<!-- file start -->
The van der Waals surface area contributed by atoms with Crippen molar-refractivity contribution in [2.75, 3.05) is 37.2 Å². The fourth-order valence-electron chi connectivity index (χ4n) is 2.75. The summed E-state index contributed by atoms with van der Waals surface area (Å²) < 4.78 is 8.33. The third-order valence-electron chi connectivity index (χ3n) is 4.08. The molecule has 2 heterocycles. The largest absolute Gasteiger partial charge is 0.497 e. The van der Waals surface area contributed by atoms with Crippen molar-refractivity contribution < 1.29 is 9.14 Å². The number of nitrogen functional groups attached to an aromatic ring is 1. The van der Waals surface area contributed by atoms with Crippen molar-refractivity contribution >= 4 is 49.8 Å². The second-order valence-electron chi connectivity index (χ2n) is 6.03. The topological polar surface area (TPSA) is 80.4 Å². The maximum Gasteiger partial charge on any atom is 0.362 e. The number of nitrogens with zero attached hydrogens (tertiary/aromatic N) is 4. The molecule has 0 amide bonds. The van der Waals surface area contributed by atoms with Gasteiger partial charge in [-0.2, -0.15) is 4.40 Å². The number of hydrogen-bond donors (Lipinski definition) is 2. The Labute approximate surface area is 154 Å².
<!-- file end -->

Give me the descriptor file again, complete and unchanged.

The van der Waals surface area contributed by atoms with Crippen molar-refractivity contribution in [2.75, 3.05) is 37.2 Å². The fourth-order valence-electron chi connectivity index (χ4n) is 2.75. The summed E-state index contributed by atoms with van der Waals surface area (Å²) < 4.78 is 8.33. The third-order valence-electron chi connectivity index (χ3n) is 4.08. The molecule has 2 heterocycles. The largest absolute Gasteiger partial charge is 0.497 e. The van der Waals surface area contributed by atoms with Crippen molar-refractivity contribution < 1.29 is 9.14 Å². The number of nitrogen functional groups attached to an aromatic ring is 1. The van der Waals surface area contributed by atoms with Crippen molar-refractivity contribution >= 4 is 49.8 Å². The second-order valence-electron chi connectivity index (χ2n) is 6.03. The topological polar surface area (TPSA) is 80.4 Å². The maximum Gasteiger partial charge on any atom is 0.362 e. The number of nitrogens with zero attached hydrogens (tertiary/aromatic N) is 4. The molecule has 0 amide bonds. The van der Waals surface area contributed by atoms with Gasteiger partial charge in [-0.2, -0.15) is 4.40 Å². The number of hydrogen-bond donors (Lipinski definition) is 2. The Labute approximate surface area is 154 Å².